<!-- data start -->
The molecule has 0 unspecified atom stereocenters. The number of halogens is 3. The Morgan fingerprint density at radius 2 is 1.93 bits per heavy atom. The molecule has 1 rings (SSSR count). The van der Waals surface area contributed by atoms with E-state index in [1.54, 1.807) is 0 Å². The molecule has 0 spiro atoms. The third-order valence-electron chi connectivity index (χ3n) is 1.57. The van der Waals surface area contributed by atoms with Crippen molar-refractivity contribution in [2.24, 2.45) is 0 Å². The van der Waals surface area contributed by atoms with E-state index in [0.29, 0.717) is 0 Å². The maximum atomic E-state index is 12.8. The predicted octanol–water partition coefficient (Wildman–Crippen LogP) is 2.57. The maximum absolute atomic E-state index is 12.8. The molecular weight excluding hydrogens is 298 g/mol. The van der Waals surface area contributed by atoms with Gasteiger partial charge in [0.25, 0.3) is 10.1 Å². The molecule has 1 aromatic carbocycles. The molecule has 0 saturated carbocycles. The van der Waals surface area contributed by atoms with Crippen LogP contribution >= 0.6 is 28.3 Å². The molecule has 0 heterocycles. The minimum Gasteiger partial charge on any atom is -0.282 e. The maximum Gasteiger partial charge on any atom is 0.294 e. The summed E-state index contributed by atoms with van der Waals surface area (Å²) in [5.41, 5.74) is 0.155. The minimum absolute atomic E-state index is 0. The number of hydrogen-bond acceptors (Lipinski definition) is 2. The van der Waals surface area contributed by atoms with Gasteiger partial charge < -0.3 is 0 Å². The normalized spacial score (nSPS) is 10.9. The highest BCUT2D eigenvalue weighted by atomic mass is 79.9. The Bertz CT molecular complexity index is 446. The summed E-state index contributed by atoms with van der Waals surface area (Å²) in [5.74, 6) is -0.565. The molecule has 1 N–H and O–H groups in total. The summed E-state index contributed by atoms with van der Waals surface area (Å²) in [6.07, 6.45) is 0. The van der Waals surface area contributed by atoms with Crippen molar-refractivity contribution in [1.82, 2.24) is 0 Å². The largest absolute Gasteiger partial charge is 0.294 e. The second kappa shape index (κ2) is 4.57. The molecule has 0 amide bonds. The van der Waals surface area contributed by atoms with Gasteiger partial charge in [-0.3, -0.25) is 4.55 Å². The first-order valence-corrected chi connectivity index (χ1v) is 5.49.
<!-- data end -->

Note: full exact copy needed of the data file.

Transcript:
The molecule has 0 unspecified atom stereocenters. The number of halogens is 3. The Morgan fingerprint density at radius 2 is 1.93 bits per heavy atom. The molecule has 1 rings (SSSR count). The van der Waals surface area contributed by atoms with E-state index in [1.54, 1.807) is 0 Å². The molecule has 0 spiro atoms. The third-order valence-electron chi connectivity index (χ3n) is 1.57. The van der Waals surface area contributed by atoms with Crippen molar-refractivity contribution in [2.24, 2.45) is 0 Å². The van der Waals surface area contributed by atoms with E-state index in [0.29, 0.717) is 0 Å². The maximum atomic E-state index is 12.8. The predicted octanol–water partition coefficient (Wildman–Crippen LogP) is 2.57. The maximum absolute atomic E-state index is 12.8. The molecular weight excluding hydrogens is 298 g/mol. The van der Waals surface area contributed by atoms with Gasteiger partial charge in [0.25, 0.3) is 10.1 Å². The molecule has 1 aromatic carbocycles. The molecule has 0 saturated carbocycles. The van der Waals surface area contributed by atoms with Crippen LogP contribution >= 0.6 is 28.3 Å². The molecule has 0 heterocycles. The minimum Gasteiger partial charge on any atom is -0.282 e. The maximum Gasteiger partial charge on any atom is 0.294 e. The summed E-state index contributed by atoms with van der Waals surface area (Å²) in [5.41, 5.74) is 0.155. The minimum absolute atomic E-state index is 0. The number of hydrogen-bond acceptors (Lipinski definition) is 2. The van der Waals surface area contributed by atoms with Gasteiger partial charge < -0.3 is 0 Å². The normalized spacial score (nSPS) is 10.9. The highest BCUT2D eigenvalue weighted by atomic mass is 79.9. The Bertz CT molecular complexity index is 446. The summed E-state index contributed by atoms with van der Waals surface area (Å²) in [5.74, 6) is -0.565. The molecule has 1 N–H and O–H groups in total. The summed E-state index contributed by atoms with van der Waals surface area (Å²) in [6.07, 6.45) is 0. The van der Waals surface area contributed by atoms with Crippen molar-refractivity contribution in [1.82, 2.24) is 0 Å². The largest absolute Gasteiger partial charge is 0.294 e. The second kappa shape index (κ2) is 4.57. The molecule has 0 amide bonds. The van der Waals surface area contributed by atoms with Gasteiger partial charge in [-0.3, -0.25) is 4.55 Å². The first-order valence-corrected chi connectivity index (χ1v) is 5.49.